Meeting Abstract

133-2  Sunday, Jan. 7 14:00 - 14:15  Experimental Ocean Acidification Inhibits Snail Growth HAYFORD, HA*; GEORGE, MN; CARRINGTON, E; University of Washington; University of Washington; University of Washington hayford@uw.edu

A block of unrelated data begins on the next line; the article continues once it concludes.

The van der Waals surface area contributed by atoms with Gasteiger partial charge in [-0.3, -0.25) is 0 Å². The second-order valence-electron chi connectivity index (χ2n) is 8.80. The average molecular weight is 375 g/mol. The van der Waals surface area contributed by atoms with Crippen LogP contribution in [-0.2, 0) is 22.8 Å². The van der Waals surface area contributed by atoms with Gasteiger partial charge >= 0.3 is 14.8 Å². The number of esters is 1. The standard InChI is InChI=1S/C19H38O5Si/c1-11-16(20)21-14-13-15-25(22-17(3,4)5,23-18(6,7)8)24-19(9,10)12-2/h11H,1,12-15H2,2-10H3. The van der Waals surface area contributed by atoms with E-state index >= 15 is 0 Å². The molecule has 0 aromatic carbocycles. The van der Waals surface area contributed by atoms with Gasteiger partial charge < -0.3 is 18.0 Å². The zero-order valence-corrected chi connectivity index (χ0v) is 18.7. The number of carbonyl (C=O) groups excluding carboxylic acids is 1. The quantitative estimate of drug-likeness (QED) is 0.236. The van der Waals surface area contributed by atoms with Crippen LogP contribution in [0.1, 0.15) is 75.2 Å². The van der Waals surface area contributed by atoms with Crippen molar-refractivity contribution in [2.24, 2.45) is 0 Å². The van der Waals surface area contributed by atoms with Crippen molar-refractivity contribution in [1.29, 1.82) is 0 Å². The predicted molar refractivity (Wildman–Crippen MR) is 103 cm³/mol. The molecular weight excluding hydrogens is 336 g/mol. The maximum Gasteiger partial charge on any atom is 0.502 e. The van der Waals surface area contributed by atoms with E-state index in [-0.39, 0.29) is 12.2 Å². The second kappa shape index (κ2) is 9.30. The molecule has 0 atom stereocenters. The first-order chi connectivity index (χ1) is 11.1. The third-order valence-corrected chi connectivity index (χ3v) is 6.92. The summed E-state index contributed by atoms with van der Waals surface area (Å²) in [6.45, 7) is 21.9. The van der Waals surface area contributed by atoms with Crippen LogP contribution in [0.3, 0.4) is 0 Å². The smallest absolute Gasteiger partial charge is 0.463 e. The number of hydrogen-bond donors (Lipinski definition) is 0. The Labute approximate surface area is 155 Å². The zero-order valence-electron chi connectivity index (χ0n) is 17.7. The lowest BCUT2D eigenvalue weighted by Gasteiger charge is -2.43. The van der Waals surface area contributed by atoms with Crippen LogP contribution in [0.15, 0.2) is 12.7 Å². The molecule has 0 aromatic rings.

Chemical changes associated with ocean acidification can affect the physiological processes underlying performance of aquatic organisms. The interaction of the ocean’s multifaceted carbonate system with numerous biological pathways makes teasing out mechanisms very complex. Traditionally, whole-organism metrics of performance, such as growth, have been used to estimate the net biological effect of these mechanistic factors. Using this metric, we hypothesized that under high CO2/low pH conditions, animals would experience an increased energetic demand leading to decreased growth. Natural pH fluctuations in tidally-driven nearshore areas make intertidal animals model organisms for understanding pH tolerance. We subjected the intertidal snail Nucella ostrina to six different levels of seawater pH, ranging from 7.0 to 8.0 on the total scale (pCO2 5892-288 μatm), in indoor aquaria at the Ocean Acidification Environmental Laboratory of Friday Harbor Labs. We measured snail consumption of its barnacle prey and snail shell and tissue growth over 6 wk. We were surprised to observe that with decreasing pH, snails consumed more barnacles. Snails in the pH 7.0 treatment consumed nearly 50% more than snails in the ambient treatment (pH 7.8). Snail growth was similar in all treatments, with a trend towards reduced growth at pH 7.0. At low pH, growth was inhibited relative to food intake. We inferred that unmeasured costs associated with ocean acidification outweighed benefits. If snail feeding increases with reduced pH due to ocean acidification, the interaction strength between this snail and its barnacle prey may be increased. However, this increase in predation would not benefit the snail as it does not yield higher growth.